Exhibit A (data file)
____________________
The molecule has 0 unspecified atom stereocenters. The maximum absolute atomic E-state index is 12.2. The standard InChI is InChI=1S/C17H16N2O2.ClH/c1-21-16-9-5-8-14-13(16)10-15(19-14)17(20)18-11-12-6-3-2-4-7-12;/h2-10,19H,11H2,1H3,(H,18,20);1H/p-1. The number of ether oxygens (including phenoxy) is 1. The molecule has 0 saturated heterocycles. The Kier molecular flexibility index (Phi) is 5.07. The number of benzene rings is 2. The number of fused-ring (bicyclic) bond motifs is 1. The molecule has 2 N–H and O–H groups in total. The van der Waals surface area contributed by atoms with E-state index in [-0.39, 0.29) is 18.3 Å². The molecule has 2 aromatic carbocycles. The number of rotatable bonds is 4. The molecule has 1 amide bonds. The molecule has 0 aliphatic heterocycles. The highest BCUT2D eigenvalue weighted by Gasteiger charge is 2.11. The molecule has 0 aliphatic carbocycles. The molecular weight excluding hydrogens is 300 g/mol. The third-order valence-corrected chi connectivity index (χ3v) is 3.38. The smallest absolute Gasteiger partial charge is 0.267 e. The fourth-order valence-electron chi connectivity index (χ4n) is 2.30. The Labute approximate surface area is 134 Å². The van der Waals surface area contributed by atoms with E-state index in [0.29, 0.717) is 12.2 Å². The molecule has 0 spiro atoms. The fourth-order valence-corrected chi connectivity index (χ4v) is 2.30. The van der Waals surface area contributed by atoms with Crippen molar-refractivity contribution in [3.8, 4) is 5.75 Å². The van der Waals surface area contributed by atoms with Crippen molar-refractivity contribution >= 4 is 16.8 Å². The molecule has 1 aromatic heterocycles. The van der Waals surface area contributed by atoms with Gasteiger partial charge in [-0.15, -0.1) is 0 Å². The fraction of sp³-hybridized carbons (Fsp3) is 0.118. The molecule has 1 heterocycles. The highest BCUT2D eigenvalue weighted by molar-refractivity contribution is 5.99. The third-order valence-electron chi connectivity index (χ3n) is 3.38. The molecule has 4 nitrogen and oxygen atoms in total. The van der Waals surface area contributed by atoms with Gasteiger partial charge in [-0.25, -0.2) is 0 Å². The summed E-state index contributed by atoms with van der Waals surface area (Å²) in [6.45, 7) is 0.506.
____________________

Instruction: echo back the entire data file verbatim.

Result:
The molecule has 0 unspecified atom stereocenters. The maximum absolute atomic E-state index is 12.2. The standard InChI is InChI=1S/C17H16N2O2.ClH/c1-21-16-9-5-8-14-13(16)10-15(19-14)17(20)18-11-12-6-3-2-4-7-12;/h2-10,19H,11H2,1H3,(H,18,20);1H/p-1. The number of ether oxygens (including phenoxy) is 1. The molecule has 0 saturated heterocycles. The Kier molecular flexibility index (Phi) is 5.07. The number of benzene rings is 2. The number of fused-ring (bicyclic) bond motifs is 1. The molecule has 2 N–H and O–H groups in total. The van der Waals surface area contributed by atoms with E-state index in [-0.39, 0.29) is 18.3 Å². The molecule has 2 aromatic carbocycles. The number of rotatable bonds is 4. The molecule has 1 amide bonds. The molecule has 0 aliphatic heterocycles. The highest BCUT2D eigenvalue weighted by Gasteiger charge is 2.11. The molecule has 0 aliphatic carbocycles. The molecular weight excluding hydrogens is 300 g/mol. The third-order valence-corrected chi connectivity index (χ3v) is 3.38. The smallest absolute Gasteiger partial charge is 0.267 e. The fourth-order valence-electron chi connectivity index (χ4n) is 2.30. The Labute approximate surface area is 134 Å². The van der Waals surface area contributed by atoms with E-state index in [0.29, 0.717) is 12.2 Å². The molecule has 0 spiro atoms. The fourth-order valence-corrected chi connectivity index (χ4v) is 2.30. The van der Waals surface area contributed by atoms with Crippen molar-refractivity contribution in [3.8, 4) is 5.75 Å². The van der Waals surface area contributed by atoms with Crippen molar-refractivity contribution >= 4 is 16.8 Å². The molecule has 1 aromatic heterocycles. The van der Waals surface area contributed by atoms with Gasteiger partial charge in [-0.15, -0.1) is 0 Å². The fraction of sp³-hybridized carbons (Fsp3) is 0.118. The molecule has 1 heterocycles. The highest BCUT2D eigenvalue weighted by molar-refractivity contribution is 5.99. The third-order valence-electron chi connectivity index (χ3n) is 3.38. The molecule has 4 nitrogen and oxygen atoms in total. The van der Waals surface area contributed by atoms with Gasteiger partial charge in [-0.25, -0.2) is 0 Å². The summed E-state index contributed by atoms with van der Waals surface area (Å²) in [6.45, 7) is 0.506.